I wish I had a photo of my first bracelet. I was in grade school and already a fan of Carol Duvall. She was originally local to Detroit TV and had a brief segment on afternoon programming. With her as inspiration, I saved red pistachio shells, keeping them matched, and glued them onto fishing line. Because the red on the shells was a dye, it began to bleed with the glue (probably Elmer's) so I coated the shells with clear nail polish. I thought I was a genius, and quite fashionable, too.
A few years ago I revisited jewelry making, but I went a bit more upscale and took a class. That led to buying tools, beads, wires, beading thread and on and on.
The blue and beige rectangular mats are what I work on because a dropped bead stays put rather than rolling off the counter and going into hiding once it hits the floor. I sometimes empty a container of small beads into the blue tray because it has a funnel and stopper at one end, making it easy to put the beads back into a container. The tweezers on top of the tray have a ball shaped end to them, good for holding a single bead. The small blue box that is open is called Thread Heaven. It is a wax used to strengthen beading thread, shown in the flat spool within the bag behind the Thread Heaven. Behind that and to the right of the stand of tools is beading wire. I use that on most bracelets. The containers along the wall hold some of the beads I've acquired. The gray tray in the photo below is good for making a bracelet or necklace an exact length, and also good for symmetry if you are making a graduated necklace with a large motif or bead in the center and want to be sure of your pattern repeats on either side.
The two most basic tools are a wire cutter and a crimper. I've found my husband eyeballing my wire cutters but I remind him that these are MY tools, just as he reminds me of what is his if I nose around the garage.
If you look at stand of beads closely, you'll see a special bead at the end next to the clasp ends. If not covered by a decorative bead or cover, you will see a crimp bead. Originally barrel shaped, the crimp bead has the beading wire running through it east to west, through the clasp end, and back through the crimp bead again, this time west to east. The bead needs to be squeezed tight to hold the clasp onto the string of beads without the wire pulling out. The opening near the tip of the crimper tool is an oval. The next opening looks like a smiling mouth. Go ahead, use your imagination and look again. With the crimp bead in place on your bracelet, you use the smiling opening first by centering the crimp bead within the jaws of that smile and squeeze. Now the barrel shaped bead has trapped the wires but looks flattened. Give the wire a quarter turn and center the flattened bead in the oval opening, squeeze again and you will have rounded your bead again, somewhat anyway, and that part is done.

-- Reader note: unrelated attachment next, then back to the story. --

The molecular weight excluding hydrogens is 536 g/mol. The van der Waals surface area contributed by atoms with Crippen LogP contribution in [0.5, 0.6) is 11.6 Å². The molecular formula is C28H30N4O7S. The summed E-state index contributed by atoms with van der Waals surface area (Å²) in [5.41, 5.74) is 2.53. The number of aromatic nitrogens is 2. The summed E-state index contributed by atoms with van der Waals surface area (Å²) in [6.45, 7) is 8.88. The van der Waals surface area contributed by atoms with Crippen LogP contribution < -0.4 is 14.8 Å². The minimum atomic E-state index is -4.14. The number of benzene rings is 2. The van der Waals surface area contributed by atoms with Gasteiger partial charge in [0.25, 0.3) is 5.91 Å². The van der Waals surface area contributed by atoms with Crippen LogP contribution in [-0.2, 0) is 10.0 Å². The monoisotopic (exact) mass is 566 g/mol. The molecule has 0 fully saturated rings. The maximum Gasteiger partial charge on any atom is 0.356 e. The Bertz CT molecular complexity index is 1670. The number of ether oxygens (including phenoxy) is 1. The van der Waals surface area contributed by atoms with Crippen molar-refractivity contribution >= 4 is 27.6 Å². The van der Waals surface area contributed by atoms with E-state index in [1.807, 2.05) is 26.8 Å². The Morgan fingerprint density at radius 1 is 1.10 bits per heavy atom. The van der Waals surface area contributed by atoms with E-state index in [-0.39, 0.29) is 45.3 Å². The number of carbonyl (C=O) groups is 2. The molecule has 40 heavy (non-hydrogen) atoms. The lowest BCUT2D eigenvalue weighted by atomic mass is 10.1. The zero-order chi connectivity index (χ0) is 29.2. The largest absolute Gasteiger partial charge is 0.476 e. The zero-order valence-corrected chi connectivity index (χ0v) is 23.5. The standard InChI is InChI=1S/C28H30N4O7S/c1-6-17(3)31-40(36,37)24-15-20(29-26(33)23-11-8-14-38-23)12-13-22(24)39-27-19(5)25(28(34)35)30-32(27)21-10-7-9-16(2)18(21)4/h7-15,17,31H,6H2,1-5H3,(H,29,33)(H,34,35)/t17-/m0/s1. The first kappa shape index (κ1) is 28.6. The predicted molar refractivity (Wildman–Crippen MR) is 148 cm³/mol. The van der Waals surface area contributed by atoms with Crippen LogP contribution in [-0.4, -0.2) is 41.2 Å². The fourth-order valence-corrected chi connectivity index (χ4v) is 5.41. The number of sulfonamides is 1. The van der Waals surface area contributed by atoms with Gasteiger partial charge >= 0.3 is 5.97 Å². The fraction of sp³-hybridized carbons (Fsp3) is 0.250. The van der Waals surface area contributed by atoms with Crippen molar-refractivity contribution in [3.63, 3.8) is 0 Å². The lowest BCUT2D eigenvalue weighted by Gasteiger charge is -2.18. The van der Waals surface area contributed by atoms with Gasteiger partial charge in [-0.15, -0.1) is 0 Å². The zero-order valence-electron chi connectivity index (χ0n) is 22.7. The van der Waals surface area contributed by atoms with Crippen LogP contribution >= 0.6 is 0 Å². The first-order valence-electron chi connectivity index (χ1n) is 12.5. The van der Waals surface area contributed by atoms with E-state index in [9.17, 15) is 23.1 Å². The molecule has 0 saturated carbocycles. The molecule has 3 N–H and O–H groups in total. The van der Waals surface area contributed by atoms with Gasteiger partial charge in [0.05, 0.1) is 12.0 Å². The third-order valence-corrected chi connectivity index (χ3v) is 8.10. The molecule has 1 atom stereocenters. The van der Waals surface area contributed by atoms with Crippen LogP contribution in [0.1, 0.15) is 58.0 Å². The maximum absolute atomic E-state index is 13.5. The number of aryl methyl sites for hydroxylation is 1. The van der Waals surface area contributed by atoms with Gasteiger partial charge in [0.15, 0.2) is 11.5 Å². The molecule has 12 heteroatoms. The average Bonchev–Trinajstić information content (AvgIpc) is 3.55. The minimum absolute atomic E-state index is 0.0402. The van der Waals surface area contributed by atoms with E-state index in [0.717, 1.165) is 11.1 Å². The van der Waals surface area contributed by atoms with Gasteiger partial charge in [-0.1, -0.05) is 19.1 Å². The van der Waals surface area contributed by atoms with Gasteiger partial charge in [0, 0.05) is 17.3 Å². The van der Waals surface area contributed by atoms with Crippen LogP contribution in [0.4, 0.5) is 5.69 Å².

This bracelet was in Monday's post. It is a good example of a simple string of beads on beading wire with crimped ends at the clasp.
Still a simply strung bracelet, but with two strands held together every few bead lengths by a bar shaped bead designed for holding two strands together. The colors in this bracelet each are symbolic of a color designated for cancer awareness. Proceeds from this kit (bought at a local bead store) went to cancer research.
This next bracelet was done with beading thread rather than wire. To form the design, thread passed through each bead more than once. Tiny seed beads for the loop closure with a large crystal on the other end. This technique is called a right angle weave.
One of my favorite although time consuming things to do is Peyote stitch, another form of bead weaving. Here is a Santa bracelet in progress. See the white thread at the bottom? And a close up of Santa's face.
The finished bracelet always gets a lot of attention when I wear it. There are two types of white beads in his beard, two beiges in his face and two reds in his had, the better to catch to the light.
This is the same type of bead, called Delicas, in their tube. Now you know why that magnifier is among my beading tools. You can imagine what the needle looks like. It is so fine, it doesn't photograph well.
Are you bedazzled now? Or just afraid to walk barefoot in my house lest you step on a bead or a needle? I always wear shoes or slippers and Bill has calloused feet. That might be the secret to our happy marriage!